The other very important element of this which is distinctive I believe in the way we are doing it is we are talking about our sustainability plan which impacts us in every single 170 of our countries. So the distinctive feature of the Unilever sustainability plan that we are unveiling is the fact that it is going to actually cover all the countries in which we operate, the 170 countries in which our products get sold, 100 countries in which we operate and indeed all our brands. That is number one.
The second and I think that is an exciting feature of this, we are talking about making sure that we reduce our impact across the value chain or across the lifecycle. What does that mean? From the time we buy the raw materials, to the time we convert it in our factories, to the time we distribute it, to the time it gets consumed and disposed, we want to make sure that it is an end-to-end approach to reducing our environmental impact across the lifecycle of our operation or of our brands.
A quarter of the other environmental impact is at the supply end, raw materials by the way we buy 7.5 million tonne of agricultural produce every year. What we really want to do is make sure going forward by 2020 that 100% of our raw materials are sourced from sustainable sources.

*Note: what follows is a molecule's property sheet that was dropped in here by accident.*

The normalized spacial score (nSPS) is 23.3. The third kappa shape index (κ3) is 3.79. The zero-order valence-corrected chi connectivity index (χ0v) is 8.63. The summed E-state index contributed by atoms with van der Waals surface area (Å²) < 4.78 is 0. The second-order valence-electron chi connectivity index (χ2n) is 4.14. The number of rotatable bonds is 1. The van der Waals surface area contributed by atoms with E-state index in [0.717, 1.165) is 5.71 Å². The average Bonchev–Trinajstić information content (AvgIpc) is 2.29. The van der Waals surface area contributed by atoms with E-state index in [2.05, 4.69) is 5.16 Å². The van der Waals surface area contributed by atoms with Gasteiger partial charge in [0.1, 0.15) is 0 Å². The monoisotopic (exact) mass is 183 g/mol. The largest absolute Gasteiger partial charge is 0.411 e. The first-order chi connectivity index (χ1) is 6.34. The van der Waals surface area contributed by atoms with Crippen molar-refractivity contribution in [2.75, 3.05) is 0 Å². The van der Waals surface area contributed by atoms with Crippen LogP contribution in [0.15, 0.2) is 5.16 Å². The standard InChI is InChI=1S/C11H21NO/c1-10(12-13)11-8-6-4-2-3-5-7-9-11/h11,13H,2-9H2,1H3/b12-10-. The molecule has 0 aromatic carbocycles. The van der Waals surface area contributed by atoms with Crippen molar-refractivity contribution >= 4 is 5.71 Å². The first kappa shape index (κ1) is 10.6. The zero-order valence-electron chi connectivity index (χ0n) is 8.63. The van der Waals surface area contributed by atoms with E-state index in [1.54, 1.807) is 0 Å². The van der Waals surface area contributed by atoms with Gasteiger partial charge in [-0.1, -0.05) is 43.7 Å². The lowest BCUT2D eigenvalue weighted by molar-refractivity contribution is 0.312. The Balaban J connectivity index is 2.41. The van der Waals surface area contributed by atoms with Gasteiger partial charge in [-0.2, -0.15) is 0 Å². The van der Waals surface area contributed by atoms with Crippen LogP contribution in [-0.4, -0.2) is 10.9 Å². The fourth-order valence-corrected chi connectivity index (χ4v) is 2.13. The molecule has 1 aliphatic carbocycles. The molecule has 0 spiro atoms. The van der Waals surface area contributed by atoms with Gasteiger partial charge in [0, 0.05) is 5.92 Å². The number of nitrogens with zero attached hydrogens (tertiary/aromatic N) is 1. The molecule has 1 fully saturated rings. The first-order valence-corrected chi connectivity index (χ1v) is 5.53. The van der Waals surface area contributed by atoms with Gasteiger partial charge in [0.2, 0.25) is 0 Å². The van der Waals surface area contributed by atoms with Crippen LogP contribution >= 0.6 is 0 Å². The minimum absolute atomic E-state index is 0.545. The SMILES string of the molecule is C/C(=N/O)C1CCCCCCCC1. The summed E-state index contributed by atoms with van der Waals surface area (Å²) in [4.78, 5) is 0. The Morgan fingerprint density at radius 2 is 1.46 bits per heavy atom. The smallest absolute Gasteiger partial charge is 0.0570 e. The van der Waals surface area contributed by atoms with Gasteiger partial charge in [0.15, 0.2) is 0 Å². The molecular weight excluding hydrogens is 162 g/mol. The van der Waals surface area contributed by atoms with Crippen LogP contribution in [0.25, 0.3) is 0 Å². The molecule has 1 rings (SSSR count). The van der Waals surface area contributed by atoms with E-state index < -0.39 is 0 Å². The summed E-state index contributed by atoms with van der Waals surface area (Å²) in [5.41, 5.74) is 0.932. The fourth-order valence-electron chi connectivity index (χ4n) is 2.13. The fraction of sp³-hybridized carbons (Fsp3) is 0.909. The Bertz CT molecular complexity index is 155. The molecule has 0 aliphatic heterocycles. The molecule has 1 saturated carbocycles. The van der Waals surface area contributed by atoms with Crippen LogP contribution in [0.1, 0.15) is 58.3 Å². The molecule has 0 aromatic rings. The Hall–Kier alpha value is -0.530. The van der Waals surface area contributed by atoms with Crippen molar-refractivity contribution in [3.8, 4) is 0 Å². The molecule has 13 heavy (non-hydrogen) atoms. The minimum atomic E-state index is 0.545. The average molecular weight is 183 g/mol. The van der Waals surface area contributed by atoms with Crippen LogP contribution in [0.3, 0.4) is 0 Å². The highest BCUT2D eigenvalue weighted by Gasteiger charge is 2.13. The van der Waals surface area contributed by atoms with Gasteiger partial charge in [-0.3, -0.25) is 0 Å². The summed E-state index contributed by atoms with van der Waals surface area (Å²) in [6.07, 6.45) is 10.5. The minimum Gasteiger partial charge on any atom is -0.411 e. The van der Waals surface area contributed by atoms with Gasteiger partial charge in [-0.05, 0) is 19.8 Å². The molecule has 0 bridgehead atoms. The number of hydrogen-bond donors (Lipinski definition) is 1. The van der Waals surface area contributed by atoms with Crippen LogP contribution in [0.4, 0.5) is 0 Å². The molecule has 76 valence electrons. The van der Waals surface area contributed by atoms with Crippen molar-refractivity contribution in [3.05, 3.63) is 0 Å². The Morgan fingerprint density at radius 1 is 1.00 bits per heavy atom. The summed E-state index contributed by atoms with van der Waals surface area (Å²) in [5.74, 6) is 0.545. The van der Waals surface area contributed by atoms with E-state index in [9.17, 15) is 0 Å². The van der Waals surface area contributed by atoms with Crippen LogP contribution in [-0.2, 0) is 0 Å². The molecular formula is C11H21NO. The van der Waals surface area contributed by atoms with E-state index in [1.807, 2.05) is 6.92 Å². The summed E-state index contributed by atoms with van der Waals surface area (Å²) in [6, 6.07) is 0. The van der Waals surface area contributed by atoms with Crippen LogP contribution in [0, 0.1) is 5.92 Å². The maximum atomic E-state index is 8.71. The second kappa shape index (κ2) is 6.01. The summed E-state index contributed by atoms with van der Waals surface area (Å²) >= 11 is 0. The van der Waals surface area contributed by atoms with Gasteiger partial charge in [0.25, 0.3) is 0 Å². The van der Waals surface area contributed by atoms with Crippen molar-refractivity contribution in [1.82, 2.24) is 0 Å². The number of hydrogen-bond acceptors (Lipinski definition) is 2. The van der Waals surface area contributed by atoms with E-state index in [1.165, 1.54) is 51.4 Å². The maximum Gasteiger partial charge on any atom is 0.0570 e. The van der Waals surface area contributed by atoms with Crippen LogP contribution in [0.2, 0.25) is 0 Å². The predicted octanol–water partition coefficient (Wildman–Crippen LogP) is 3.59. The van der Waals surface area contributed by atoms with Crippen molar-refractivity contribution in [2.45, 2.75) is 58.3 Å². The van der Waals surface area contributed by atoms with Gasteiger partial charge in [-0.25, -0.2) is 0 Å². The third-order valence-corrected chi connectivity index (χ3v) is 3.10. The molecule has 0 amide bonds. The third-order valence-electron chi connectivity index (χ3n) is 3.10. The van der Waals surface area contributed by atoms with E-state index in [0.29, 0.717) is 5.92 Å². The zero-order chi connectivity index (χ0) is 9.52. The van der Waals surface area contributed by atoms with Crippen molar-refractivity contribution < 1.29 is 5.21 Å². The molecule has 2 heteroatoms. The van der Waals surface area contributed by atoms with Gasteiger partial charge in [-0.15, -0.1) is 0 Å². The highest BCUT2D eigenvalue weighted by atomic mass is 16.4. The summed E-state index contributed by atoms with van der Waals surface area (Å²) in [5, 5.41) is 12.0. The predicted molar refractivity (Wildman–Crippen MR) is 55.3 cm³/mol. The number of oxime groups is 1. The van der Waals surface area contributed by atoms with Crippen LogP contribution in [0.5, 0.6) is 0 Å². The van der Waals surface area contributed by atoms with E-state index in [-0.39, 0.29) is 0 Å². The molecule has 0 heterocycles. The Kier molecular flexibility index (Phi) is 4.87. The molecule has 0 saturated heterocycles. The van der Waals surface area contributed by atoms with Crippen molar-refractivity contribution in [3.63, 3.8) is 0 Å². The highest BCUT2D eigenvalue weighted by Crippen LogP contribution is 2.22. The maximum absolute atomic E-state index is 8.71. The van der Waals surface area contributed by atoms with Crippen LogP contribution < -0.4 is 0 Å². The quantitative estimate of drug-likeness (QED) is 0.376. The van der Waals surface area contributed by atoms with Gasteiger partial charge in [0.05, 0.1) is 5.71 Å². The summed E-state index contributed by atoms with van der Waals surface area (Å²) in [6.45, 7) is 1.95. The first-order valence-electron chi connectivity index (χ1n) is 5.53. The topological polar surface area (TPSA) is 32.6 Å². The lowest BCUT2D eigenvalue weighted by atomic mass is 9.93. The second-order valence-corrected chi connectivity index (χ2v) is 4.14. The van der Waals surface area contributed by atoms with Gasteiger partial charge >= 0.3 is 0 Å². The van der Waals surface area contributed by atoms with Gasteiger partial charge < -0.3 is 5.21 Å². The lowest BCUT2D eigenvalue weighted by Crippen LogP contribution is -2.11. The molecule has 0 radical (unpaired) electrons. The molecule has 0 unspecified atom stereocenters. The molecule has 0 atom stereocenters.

A couple of years ago for example, we initiated and proactively announced that we are going to source all our palm oil – we are one of the largest powers of palm oil from sustainable sources. We did it and quite a few people are now, quite a few competitors and others and peers are following, which is good. So we had begun to take the steps already and now we are saying, by 2020, 100% is going to come from sustainable sources.
The impact we make in our factories when we manufacture products is small as compared to the entire value chain. Having said that, in the last 15 years, we have managed to reduce the water that we use by over 60%, the waste that we produce by 70% and the energy by 40%. So across the value chain now we are committing that we will halve the environmental impact of Unilever by 2020. That is what we are trying to do.
HUL stock price
On September 19, 2014, Hindustan Unilever closed at Rs 737.55, down Rs 12.95, or 1.73 percent. The 52-week high of the share was Rs 763.00 and the 52-week low was Rs 536.00.
The company's trailing 12-month (TTM) EPS was at Rs 18.05 per share as per the quarter ended June 2014. The stock's price-to-earnings (P/E) ratio was 40.86. The latest book value of the company is Rs 15.15 per share. At current value, the price-to-book value of the company is 48.68.